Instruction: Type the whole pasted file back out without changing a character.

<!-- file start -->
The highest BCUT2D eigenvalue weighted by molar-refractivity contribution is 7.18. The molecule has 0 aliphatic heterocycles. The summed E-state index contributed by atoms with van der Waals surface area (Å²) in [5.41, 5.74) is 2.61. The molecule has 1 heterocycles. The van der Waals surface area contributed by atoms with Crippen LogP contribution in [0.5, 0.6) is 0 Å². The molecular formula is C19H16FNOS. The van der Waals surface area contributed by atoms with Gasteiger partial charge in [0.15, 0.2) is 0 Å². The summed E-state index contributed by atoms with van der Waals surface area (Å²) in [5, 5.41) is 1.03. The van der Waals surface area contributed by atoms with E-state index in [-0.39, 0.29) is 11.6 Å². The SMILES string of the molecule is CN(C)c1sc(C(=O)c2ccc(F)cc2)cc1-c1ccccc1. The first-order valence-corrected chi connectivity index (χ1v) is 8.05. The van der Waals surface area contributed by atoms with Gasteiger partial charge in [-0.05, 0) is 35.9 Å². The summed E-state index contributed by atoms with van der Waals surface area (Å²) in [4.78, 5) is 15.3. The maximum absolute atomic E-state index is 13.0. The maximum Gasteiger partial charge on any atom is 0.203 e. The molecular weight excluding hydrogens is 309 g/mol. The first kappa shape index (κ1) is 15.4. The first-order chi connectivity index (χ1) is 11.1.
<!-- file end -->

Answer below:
The highest BCUT2D eigenvalue weighted by molar-refractivity contribution is 7.18. The molecule has 0 aliphatic heterocycles. The summed E-state index contributed by atoms with van der Waals surface area (Å²) in [5.41, 5.74) is 2.61. The molecule has 1 heterocycles. The van der Waals surface area contributed by atoms with Crippen LogP contribution in [0.5, 0.6) is 0 Å². The molecular formula is C19H16FNOS. The van der Waals surface area contributed by atoms with Gasteiger partial charge in [0.15, 0.2) is 0 Å². The summed E-state index contributed by atoms with van der Waals surface area (Å²) in [5, 5.41) is 1.03. The van der Waals surface area contributed by atoms with E-state index in [-0.39, 0.29) is 11.6 Å². The SMILES string of the molecule is CN(C)c1sc(C(=O)c2ccc(F)cc2)cc1-c1ccccc1. The first-order valence-corrected chi connectivity index (χ1v) is 8.05. The van der Waals surface area contributed by atoms with Gasteiger partial charge in [-0.05, 0) is 35.9 Å². The summed E-state index contributed by atoms with van der Waals surface area (Å²) in [4.78, 5) is 15.3. The maximum absolute atomic E-state index is 13.0. The maximum Gasteiger partial charge on any atom is 0.203 e. The molecular weight excluding hydrogens is 309 g/mol. The first kappa shape index (κ1) is 15.4. The first-order chi connectivity index (χ1) is 11.1.